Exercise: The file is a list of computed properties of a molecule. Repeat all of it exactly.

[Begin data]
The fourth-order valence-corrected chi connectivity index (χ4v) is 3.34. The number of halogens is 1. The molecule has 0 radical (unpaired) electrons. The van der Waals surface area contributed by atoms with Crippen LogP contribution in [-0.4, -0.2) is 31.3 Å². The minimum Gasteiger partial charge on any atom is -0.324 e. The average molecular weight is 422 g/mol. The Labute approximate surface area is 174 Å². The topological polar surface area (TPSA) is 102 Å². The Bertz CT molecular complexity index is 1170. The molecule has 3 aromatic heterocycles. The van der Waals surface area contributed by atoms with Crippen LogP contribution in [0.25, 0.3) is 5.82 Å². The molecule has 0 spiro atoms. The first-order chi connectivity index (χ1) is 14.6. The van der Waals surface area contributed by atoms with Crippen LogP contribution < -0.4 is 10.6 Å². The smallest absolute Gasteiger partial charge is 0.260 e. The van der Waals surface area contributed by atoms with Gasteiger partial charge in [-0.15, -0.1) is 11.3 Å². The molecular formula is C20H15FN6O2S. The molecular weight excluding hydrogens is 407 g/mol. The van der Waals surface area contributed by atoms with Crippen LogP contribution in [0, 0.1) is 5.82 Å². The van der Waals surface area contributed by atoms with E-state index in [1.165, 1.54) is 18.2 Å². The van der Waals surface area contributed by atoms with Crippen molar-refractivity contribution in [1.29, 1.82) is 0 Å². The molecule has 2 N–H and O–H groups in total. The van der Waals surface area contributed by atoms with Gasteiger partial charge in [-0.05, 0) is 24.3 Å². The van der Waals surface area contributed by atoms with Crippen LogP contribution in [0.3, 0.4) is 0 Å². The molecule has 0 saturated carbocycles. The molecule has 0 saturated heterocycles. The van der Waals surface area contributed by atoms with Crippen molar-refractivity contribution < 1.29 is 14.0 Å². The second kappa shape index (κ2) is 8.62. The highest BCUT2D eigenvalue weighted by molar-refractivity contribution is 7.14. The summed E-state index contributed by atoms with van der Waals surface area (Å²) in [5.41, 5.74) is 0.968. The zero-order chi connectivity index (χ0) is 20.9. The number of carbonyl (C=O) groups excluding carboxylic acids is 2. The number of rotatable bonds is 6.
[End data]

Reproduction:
The fourth-order valence-corrected chi connectivity index (χ4v) is 3.34. The number of halogens is 1. The molecule has 0 radical (unpaired) electrons. The van der Waals surface area contributed by atoms with Crippen LogP contribution in [-0.4, -0.2) is 31.3 Å². The minimum Gasteiger partial charge on any atom is -0.324 e. The average molecular weight is 422 g/mol. The Labute approximate surface area is 174 Å². The topological polar surface area (TPSA) is 102 Å². The Bertz CT molecular complexity index is 1170. The molecule has 3 aromatic heterocycles. The van der Waals surface area contributed by atoms with Crippen LogP contribution in [0.25, 0.3) is 5.82 Å². The molecule has 0 spiro atoms. The first-order chi connectivity index (χ1) is 14.6. The van der Waals surface area contributed by atoms with Crippen LogP contribution < -0.4 is 10.6 Å². The smallest absolute Gasteiger partial charge is 0.260 e. The van der Waals surface area contributed by atoms with Gasteiger partial charge in [-0.15, -0.1) is 11.3 Å². The molecular formula is C20H15FN6O2S. The molecular weight excluding hydrogens is 407 g/mol. The van der Waals surface area contributed by atoms with Crippen LogP contribution in [0, 0.1) is 5.82 Å². The van der Waals surface area contributed by atoms with E-state index in [1.165, 1.54) is 18.2 Å². The van der Waals surface area contributed by atoms with Crippen molar-refractivity contribution in [1.29, 1.82) is 0 Å². The molecule has 2 N–H and O–H groups in total. The van der Waals surface area contributed by atoms with Gasteiger partial charge in [-0.05, 0) is 24.3 Å². The van der Waals surface area contributed by atoms with Crippen LogP contribution in [0.3, 0.4) is 0 Å². The molecule has 0 saturated carbocycles. The molecule has 0 saturated heterocycles. The van der Waals surface area contributed by atoms with Crippen molar-refractivity contribution < 1.29 is 14.0 Å². The second kappa shape index (κ2) is 8.62. The highest BCUT2D eigenvalue weighted by molar-refractivity contribution is 7.14. The summed E-state index contributed by atoms with van der Waals surface area (Å²) in [5.41, 5.74) is 0.968. The zero-order chi connectivity index (χ0) is 20.9. The number of carbonyl (C=O) groups excluding carboxylic acids is 2. The number of rotatable bonds is 6.